The Fabelmans [TIFF22 Review]

It feels like a cop-out answer when someone says Steven Spielberg is the greatest living filmmaker, the most inspirational, or why someone fell in love with cinema in the first place. Spielberg has directed 33 films so far, many of which are favourite films by millions. Not many people have not only the long career he has but still come out with some of the best films of the year. It feels like a cop-out answer when someone says Steven Spielberg is the greatest living filmmaker, the most inspirational, or why someone fell in love with cinema in the first place. 

I was born in 1993, a few months before Jurassic Park was released. By this time, Spielberg was one of the biggest names in filmmaking. Growing up alongside the JP franchise, my parents would show me movies like E.T. Extra-Terrestrial or Jaws. I could list an entire filmography here, so I’ll avoid that. Eventually, I had to catch up and still am trying to do so. 

I didn’t realize this when I was watching his films then, but I now see how Spielberg can be a “populist” filmmaker, making things (almost) easily digestible for the general audience. You didn’t need to be a fan of obscure art films to appreciate his, but if you were, you might catch things others didn’t. For one, his compositions are exhilarating. Spielberg instead makes the actors in the frame move into new exciting places for new shots instead of cutting and switching sides is brilliant. It likely saves time for new camera set-ups and may add some rehearsal and blocking time. That is one of the many recurring thoughts that went through my head on both viewings of The Fabelmans.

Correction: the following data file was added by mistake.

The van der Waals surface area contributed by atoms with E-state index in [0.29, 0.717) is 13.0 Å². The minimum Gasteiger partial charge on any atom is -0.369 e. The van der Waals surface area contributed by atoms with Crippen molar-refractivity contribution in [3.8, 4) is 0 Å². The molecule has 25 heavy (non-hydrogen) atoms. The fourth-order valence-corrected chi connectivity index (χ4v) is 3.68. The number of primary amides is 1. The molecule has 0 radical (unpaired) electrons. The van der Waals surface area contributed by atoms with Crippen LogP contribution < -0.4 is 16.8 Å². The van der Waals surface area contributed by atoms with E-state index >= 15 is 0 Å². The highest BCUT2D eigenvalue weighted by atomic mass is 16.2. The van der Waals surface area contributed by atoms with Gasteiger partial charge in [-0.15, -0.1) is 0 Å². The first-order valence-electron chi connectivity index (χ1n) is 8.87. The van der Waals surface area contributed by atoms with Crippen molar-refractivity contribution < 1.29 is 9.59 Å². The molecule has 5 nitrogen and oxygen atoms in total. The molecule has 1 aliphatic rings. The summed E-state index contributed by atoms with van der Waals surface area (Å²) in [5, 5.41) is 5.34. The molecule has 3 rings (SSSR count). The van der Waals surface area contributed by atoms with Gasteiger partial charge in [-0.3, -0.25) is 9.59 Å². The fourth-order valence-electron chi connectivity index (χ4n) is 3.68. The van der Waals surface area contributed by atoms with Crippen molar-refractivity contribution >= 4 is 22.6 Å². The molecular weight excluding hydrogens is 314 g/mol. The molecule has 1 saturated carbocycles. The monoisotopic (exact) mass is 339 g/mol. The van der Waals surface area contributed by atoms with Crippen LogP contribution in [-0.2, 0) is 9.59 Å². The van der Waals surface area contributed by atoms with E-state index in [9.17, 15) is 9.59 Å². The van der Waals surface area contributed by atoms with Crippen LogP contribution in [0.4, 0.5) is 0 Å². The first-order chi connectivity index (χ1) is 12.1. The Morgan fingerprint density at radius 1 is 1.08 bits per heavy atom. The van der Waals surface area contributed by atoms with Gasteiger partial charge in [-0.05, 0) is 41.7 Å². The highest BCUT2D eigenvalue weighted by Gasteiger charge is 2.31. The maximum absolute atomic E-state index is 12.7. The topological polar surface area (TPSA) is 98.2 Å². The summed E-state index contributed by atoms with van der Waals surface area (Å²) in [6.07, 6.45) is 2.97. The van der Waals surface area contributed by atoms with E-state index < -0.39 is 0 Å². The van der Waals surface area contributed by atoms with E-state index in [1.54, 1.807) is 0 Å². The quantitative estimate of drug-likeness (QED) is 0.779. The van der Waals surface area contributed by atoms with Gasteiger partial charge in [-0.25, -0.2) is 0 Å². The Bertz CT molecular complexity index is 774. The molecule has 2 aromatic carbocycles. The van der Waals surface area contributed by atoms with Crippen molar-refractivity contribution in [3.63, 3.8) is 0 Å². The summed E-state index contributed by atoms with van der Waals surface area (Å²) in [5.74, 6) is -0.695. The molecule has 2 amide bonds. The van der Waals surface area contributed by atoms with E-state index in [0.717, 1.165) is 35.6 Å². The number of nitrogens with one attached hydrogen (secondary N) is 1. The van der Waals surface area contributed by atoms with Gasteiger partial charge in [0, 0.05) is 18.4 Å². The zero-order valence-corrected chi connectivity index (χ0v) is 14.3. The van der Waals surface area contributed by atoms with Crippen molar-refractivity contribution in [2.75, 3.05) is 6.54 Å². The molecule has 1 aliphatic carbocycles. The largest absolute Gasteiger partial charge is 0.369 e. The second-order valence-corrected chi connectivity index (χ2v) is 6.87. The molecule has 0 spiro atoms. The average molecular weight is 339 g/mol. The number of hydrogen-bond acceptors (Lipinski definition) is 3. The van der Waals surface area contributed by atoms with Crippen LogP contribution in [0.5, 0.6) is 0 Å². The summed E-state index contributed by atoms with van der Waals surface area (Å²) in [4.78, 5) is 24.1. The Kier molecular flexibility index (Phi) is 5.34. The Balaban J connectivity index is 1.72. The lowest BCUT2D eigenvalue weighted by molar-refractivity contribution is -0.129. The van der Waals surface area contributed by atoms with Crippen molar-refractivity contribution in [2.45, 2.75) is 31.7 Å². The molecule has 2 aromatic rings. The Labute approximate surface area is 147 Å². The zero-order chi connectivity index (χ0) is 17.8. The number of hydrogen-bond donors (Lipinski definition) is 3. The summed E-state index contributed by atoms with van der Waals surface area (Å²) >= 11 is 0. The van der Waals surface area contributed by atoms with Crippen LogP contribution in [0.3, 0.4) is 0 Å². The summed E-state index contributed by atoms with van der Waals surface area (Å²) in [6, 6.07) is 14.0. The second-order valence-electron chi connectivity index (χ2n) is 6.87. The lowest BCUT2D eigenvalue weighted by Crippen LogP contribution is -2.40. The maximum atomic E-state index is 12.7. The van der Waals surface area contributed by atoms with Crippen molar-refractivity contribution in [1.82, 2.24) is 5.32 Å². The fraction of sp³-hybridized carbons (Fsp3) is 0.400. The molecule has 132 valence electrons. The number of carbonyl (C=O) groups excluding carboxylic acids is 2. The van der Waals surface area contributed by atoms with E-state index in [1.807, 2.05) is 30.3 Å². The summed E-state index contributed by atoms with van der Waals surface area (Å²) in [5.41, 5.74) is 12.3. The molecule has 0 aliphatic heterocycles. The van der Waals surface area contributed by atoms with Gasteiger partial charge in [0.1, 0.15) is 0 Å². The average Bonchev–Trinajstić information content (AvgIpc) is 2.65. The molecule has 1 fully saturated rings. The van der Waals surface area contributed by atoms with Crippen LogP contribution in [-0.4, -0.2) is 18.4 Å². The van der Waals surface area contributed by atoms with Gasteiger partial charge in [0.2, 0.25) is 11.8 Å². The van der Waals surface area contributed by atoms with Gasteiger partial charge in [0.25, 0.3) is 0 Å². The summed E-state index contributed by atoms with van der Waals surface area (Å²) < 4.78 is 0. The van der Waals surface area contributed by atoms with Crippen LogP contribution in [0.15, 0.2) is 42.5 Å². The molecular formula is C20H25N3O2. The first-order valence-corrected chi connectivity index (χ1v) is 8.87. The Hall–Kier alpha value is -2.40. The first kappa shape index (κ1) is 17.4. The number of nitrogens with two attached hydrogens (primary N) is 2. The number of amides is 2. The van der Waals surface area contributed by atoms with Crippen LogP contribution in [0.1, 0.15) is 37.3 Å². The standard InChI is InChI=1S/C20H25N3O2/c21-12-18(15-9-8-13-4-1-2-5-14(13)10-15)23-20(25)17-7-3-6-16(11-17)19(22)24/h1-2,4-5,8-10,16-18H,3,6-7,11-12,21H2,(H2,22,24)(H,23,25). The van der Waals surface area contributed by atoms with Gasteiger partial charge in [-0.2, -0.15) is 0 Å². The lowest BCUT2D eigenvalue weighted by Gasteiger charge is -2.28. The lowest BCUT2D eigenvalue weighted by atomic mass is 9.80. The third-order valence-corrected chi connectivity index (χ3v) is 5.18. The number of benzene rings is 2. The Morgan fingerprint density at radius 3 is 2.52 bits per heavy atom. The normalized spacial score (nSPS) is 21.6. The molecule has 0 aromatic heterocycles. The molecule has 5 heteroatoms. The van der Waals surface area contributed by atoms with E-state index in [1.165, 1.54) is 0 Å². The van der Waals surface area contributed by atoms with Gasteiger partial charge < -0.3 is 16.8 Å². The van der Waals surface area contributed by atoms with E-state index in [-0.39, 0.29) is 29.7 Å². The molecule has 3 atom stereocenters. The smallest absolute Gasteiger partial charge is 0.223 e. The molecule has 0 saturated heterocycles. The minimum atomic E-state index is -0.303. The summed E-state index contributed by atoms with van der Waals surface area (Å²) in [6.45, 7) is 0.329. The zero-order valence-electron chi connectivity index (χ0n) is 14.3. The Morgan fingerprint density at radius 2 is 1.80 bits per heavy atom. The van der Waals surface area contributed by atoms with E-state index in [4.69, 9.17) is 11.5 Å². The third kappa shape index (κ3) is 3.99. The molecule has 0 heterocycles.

The Fabelmans is Spielberg’s memory and recollection of his upbringing, relationship with his parents, his sisters, and film. I would like to discuss some aspects of the plot, but even though it’s based on his life, it might be a spoiler to some. It opens with going to the movies for the first time to see The Greatest Show on Earth and being both traumatized but captivated by a train crash sequence. This led him to make films with his sisters around his house and then with friends. 

What I will say, unsurprisingly, is how everyone in the cast does incredible work. Spielberg has continuously said that the characters in the film are those characters. They are not one-to-one representations of the, but a portrayal of how he remembers them and feels about them so many years removed. During a Q&A at the festival, Seth Rogen (who plays Uncle Benny) was asked how he thought about joining the cast and if he was nervous. To paraphrase, he was, but if Spielberg casts you, you will trust that he knows what he’s doing. Rogen, as Benny, is charming, funny, and sweet. This isn’t to say it is a surprise that Rogen can be these things, but he’s got a huge presence in the film that is rightfully deserved. Paul Dano plays Burt, and Michelle Williams plays Mitzi. The two are Spielberg’s film-version parents. Burt is a computer engineer, so for him, he thought about being inventive, math, and logical about a career path. Mitzi was a pianist but stopped after having children, so for her, the art life is what she followed, her heart and passion. The two pulled and pushed Sammy (Gabriel LaBelle, Steven’s stand-in) as they told him to follow his heart, but not for a “hobby.”

I saw The Fabelmans late, on the second last day of the festival, and at the time, I thought it was incredible. As I thought about it more, I started appreciating it more. By the following day, I had gotten tickets to the People’s Choice screening in case it was something I missed and wanted to watch. The runner up’s were Glass Onion and Women Talking, which I’ve seen (and we’ve reviewed both as well). Of course, The Fablemans won (it’s Spielberg, everyone predicted this after finding out it would be playing in competition at the festival). Watching it again felt like an entirely different experience. Two and a half hours flew by. I picked up on minor details, the stolen glances, the sound design, and so much more. There’s one thing that Speilberg has always done and does well. No character is just alive for that moment. You sense that they are alive and have their own story that led to that place and will continue after. Maybe it’s because they are based on real people, but the truth is, they all felt so alive.

The Fablemans is a treat to those who look up to Spielberg to see where he came from and to make us think about where we can go. While the film is a love letter to filmmaking and cinema, it’s more about passion. Following whatever career path makes your own heart happy.